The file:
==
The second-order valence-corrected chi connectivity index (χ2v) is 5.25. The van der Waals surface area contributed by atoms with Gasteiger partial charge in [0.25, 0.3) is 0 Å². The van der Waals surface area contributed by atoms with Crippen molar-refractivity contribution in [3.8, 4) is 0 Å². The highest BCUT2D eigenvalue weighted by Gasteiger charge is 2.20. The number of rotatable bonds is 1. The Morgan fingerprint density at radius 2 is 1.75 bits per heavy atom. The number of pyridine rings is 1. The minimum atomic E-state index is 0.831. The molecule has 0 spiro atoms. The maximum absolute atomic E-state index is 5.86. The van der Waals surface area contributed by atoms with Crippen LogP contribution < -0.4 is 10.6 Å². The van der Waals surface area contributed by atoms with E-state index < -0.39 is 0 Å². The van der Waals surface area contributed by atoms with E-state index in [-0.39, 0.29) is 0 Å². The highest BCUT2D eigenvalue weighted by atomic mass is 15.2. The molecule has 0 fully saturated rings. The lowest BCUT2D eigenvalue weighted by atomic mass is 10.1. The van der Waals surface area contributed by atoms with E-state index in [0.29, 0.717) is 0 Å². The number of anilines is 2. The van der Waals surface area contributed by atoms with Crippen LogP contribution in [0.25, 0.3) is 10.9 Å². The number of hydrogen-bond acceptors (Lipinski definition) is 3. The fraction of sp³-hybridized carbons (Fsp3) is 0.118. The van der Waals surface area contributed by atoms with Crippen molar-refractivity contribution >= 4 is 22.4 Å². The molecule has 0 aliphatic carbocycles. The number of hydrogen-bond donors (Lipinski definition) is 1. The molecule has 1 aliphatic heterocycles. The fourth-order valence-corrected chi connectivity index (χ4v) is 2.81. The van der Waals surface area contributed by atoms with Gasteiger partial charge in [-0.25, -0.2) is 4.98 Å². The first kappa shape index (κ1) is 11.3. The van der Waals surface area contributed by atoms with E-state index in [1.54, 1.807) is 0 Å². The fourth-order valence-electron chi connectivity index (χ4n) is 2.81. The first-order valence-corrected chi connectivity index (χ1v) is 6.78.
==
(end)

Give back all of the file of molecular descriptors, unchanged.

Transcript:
The second-order valence-corrected chi connectivity index (χ2v) is 5.25. The van der Waals surface area contributed by atoms with Gasteiger partial charge in [0.25, 0.3) is 0 Å². The van der Waals surface area contributed by atoms with Crippen molar-refractivity contribution in [3.8, 4) is 0 Å². The highest BCUT2D eigenvalue weighted by Gasteiger charge is 2.20. The number of rotatable bonds is 1. The Morgan fingerprint density at radius 2 is 1.75 bits per heavy atom. The number of pyridine rings is 1. The minimum atomic E-state index is 0.831. The molecule has 0 spiro atoms. The maximum absolute atomic E-state index is 5.86. The van der Waals surface area contributed by atoms with Crippen LogP contribution < -0.4 is 10.6 Å². The van der Waals surface area contributed by atoms with E-state index < -0.39 is 0 Å². The van der Waals surface area contributed by atoms with E-state index in [-0.39, 0.29) is 0 Å². The highest BCUT2D eigenvalue weighted by atomic mass is 15.2. The molecule has 0 fully saturated rings. The lowest BCUT2D eigenvalue weighted by atomic mass is 10.1. The van der Waals surface area contributed by atoms with E-state index in [0.29, 0.717) is 0 Å². The number of anilines is 2. The van der Waals surface area contributed by atoms with Crippen LogP contribution in [0.25, 0.3) is 10.9 Å². The number of hydrogen-bond acceptors (Lipinski definition) is 3. The fraction of sp³-hybridized carbons (Fsp3) is 0.118. The van der Waals surface area contributed by atoms with Crippen molar-refractivity contribution >= 4 is 22.4 Å². The molecule has 0 aliphatic carbocycles. The number of hydrogen-bond donors (Lipinski definition) is 1. The molecule has 1 aliphatic heterocycles. The fourth-order valence-corrected chi connectivity index (χ4v) is 2.81. The van der Waals surface area contributed by atoms with Gasteiger partial charge in [-0.25, -0.2) is 4.98 Å². The first kappa shape index (κ1) is 11.3. The van der Waals surface area contributed by atoms with E-state index in [1.54, 1.807) is 0 Å². The fourth-order valence-electron chi connectivity index (χ4n) is 2.81. The first-order valence-corrected chi connectivity index (χ1v) is 6.78.